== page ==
Underprivileged upcoming artistes could soon record their music free of charge, following the planned construction of a public recording studio and an arts centre in Nairobi.
The centre, a programme initiated by Nairobi Senator Edwin Sifuna, aims to recruit unsigned talents, many of whom face difficulties breaking out, owing to financial constraints.
On Wednesday, the lawmaker signed a partnership with the Kenya Breweries Limited (KBL) that will support the construction of the centre.
"We are currently in the progress of identifying a site, preferably within Eastlands, which is regarded as the crucible of artistic expression," Sifuna said of a project he promised during the campaigns.
"Under the memorandum of understanding, KBL will fund the project. It will be managed by a board to be established jointly by my office and KBL," he added.
During the campaigns, the Orange Democratic Movement secretary-general said he had received concerns from many artistes across the country who could not afford the recording fees, the cheapest of which charged in the region of Sh5,000.
Sifuna described the studio and arts centre as a "Pumwani" for the artistes, likening it to the Pumwani Maternity Hospital, saying it would be a place where talents would be birthed and nurtured.
"Once you have made it as an artiste, we will charge you some little amount as a way of giving back to those who come after you," he said in a radio interview last year.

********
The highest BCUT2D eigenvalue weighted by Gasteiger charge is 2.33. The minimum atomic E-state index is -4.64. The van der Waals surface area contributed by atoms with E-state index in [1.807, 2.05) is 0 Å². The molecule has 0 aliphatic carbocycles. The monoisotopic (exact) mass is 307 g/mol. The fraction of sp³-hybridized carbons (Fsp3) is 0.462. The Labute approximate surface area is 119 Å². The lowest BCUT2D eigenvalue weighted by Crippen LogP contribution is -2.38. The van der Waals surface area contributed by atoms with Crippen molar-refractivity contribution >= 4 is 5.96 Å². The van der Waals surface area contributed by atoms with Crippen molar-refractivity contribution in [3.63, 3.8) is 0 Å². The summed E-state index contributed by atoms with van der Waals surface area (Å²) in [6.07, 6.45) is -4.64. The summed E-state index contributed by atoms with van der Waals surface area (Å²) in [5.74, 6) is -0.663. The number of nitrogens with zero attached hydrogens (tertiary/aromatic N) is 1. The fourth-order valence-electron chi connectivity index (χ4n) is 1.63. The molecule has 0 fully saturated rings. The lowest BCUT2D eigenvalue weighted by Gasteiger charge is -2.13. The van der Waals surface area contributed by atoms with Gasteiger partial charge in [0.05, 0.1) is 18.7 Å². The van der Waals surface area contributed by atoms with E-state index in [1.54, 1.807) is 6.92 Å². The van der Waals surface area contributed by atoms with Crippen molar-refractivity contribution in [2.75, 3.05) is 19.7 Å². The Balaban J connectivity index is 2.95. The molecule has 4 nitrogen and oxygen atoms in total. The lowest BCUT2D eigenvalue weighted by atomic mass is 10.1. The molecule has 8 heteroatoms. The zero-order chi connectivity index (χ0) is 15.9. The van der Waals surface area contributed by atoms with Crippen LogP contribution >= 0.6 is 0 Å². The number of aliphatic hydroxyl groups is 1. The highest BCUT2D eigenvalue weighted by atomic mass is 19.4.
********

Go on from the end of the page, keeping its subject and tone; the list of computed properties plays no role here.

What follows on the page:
Felix Juma, an upcoming artiste from Komarock who goes by the stage name Toyoyo, hailed the programme as one that would help many like him, who struggle financially.
Many Kenyan youth rely on the creative industry to make a living, marketing their talents on digital platforms.
"A lot of us have challenges accessing the studio because we cannot afford the charges. If such a studio can be set up, it will help us. It will help me," said Toyoyo.
While lauding the initiative, comedian Eric Omondi challenged the senator to ensure that the studio would be easily accessible to the public without restrictions.
"Measures should be in place to ensure that artistes are not denied entry. On many instances, politicians promise a lot and don't deliver. When they do, they go back on their word to offer free services and the masses instead encounter security officers at the gates demanding for pay," said Omondi.
The public studio mirrors an initiative by former Nyandarua Governor Francis Kimemia that also allowed Nyandarua's artistes to record music free of charge.